Wednesday, 20 October 2010

FDA to Rescind Menaflex Approval

The Food and Drug Administration has admitted that serious errors were made during the approval for the knee device Menaflex, manufactured by New Jersey-based ReGen Biologics. According to the agency, the review process for the approval of the device was insufficient. The agency has confirmed that it will soon begin the process of rescinding approval of the device, which was approved two years ago.

It's not every day that California pharmaceutical liability lawyers find the FDA making the decision to rescind approval of a device. However, the Menaflex situation has presented many challenges to the FDA. It has been the subject of criticism targeted at the FDA, especially its fast-track process or 510(k). A majority of the medical devices approved by the FDA are approved though this fast-track process, which is meant to be used to approve those devices that are reasonably similar to other devices already approved and available on the market. However, the process and its misuse/abuse has come under the microscope in recent years.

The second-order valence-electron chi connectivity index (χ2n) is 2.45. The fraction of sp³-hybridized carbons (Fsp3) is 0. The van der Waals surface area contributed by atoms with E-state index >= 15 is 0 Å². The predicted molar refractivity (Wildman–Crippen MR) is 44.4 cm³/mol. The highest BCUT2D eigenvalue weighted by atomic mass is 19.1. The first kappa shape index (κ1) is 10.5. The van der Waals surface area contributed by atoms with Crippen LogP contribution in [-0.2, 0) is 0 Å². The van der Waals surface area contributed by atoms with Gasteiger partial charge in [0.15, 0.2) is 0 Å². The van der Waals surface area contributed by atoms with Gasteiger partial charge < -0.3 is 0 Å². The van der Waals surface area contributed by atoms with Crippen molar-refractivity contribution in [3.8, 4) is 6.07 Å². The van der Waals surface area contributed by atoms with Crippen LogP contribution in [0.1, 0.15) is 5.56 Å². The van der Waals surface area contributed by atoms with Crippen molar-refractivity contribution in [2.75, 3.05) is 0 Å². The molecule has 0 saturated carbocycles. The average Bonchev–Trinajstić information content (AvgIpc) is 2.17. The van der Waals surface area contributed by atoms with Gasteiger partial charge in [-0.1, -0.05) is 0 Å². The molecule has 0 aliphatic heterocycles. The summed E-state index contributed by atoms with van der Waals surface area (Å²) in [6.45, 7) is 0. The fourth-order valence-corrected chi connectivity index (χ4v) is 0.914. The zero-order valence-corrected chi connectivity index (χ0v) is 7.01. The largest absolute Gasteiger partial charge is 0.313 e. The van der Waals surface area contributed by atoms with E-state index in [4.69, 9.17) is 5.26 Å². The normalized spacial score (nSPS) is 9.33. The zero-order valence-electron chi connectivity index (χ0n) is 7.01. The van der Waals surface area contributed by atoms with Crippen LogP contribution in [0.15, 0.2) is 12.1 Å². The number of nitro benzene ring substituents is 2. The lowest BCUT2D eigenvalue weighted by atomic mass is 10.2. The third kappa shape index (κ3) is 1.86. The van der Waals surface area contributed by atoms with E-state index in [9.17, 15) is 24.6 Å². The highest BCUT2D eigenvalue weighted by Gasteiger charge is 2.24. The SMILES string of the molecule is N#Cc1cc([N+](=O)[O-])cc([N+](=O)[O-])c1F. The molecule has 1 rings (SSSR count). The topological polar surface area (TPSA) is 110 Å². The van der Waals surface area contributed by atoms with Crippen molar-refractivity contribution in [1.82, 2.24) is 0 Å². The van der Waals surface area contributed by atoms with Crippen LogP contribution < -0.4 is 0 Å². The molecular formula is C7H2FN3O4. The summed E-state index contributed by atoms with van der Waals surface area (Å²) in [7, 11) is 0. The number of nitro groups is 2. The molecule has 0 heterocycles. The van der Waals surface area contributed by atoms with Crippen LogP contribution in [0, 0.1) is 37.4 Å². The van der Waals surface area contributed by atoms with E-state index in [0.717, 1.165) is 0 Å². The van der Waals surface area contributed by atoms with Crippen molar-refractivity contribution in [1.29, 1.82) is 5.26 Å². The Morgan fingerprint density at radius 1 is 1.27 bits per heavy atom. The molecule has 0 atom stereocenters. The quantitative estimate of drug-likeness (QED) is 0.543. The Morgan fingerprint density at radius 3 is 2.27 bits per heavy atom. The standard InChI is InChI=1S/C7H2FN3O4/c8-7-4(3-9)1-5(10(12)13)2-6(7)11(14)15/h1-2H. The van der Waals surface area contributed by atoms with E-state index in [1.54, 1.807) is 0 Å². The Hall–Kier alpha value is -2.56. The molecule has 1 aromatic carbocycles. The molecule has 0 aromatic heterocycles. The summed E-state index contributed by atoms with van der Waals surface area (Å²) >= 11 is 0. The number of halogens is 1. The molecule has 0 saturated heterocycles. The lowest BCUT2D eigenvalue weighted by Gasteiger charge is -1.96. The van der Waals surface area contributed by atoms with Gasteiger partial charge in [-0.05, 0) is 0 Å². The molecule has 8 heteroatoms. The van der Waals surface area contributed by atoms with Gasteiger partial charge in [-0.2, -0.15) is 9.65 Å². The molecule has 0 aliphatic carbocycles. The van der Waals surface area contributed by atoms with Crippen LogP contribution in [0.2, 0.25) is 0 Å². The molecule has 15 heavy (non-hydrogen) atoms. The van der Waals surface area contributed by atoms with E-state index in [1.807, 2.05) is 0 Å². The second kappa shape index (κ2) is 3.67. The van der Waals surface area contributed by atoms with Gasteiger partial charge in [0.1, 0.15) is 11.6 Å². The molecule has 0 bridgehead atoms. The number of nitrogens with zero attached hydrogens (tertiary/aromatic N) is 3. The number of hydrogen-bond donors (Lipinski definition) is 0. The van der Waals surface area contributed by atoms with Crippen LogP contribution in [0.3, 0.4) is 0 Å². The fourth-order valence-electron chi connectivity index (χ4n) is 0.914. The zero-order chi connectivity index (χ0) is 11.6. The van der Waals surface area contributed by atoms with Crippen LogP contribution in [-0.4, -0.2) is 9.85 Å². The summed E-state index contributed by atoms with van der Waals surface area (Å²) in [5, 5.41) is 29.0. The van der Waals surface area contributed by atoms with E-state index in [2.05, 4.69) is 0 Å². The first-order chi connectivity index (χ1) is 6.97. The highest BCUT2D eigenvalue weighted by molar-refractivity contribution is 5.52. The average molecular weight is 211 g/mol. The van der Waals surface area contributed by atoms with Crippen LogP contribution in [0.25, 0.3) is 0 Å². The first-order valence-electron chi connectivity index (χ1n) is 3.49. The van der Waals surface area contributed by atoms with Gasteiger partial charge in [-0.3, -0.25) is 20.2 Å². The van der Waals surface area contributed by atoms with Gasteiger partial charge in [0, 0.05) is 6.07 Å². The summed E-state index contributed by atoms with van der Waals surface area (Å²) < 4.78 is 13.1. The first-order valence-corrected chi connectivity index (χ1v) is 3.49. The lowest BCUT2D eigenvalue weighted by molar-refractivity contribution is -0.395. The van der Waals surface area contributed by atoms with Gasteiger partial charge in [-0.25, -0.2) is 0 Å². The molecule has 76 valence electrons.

The Menaflex knee device, which is meant to repair damaged knee tissue, was approved under the 510(k). According to the FDA, starting from December 2007, agency officials who were reviewing ReGen Biologics’ application for Menaflex approval began receiving calls from members of Congress about the review process. The pressure began to mount on the agency to get the device approved. During the review process, four New Jersey lawmakers including two representatives and two senators, appealed to the agency on behalf of ReGen Biologics. Lawmakers now say they did nothing wrong in appealing to federal agencies to clear bureaucratic hurdles faced by the New Jersey company.

The pressure worked, and Menaflex was approved in spite of the objections of several scientists at the FDA, who insisted that there was little or no benefit from using the device.

That approval is likely to be rescinded soon, and ReGen Biologics has already made clear its displeasure at the decision.

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